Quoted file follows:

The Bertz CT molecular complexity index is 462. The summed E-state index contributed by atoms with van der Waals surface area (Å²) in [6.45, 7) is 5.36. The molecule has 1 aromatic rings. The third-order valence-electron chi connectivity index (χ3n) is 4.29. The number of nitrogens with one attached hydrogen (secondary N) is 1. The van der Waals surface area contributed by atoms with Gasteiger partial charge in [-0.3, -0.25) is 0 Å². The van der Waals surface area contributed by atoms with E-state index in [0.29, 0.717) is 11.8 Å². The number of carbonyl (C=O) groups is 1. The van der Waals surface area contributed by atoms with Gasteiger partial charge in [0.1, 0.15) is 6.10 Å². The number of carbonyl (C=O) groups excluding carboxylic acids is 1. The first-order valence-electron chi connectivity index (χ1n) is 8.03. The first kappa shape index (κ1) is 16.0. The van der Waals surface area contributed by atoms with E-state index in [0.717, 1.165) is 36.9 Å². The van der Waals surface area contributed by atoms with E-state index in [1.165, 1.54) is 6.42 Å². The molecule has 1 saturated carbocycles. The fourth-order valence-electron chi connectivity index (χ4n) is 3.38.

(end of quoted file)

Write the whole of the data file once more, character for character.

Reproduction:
The Bertz CT molecular complexity index is 462. The summed E-state index contributed by atoms with van der Waals surface area (Å²) in [6.45, 7) is 5.36. The molecule has 1 aromatic rings. The third-order valence-electron chi connectivity index (χ3n) is 4.29. The number of nitrogens with one attached hydrogen (secondary N) is 1. The van der Waals surface area contributed by atoms with Gasteiger partial charge in [-0.3, -0.25) is 0 Å². The van der Waals surface area contributed by atoms with E-state index in [0.29, 0.717) is 11.8 Å². The number of carbonyl (C=O) groups is 1. The van der Waals surface area contributed by atoms with Gasteiger partial charge in [0.1, 0.15) is 6.10 Å². The number of carbonyl (C=O) groups excluding carboxylic acids is 1. The first-order valence-electron chi connectivity index (χ1n) is 8.03. The first kappa shape index (κ1) is 16.0. The van der Waals surface area contributed by atoms with E-state index in [0.717, 1.165) is 36.9 Å². The van der Waals surface area contributed by atoms with E-state index in [1.165, 1.54) is 6.42 Å². The molecule has 1 saturated carbocycles. The fourth-order valence-electron chi connectivity index (χ4n) is 3.38.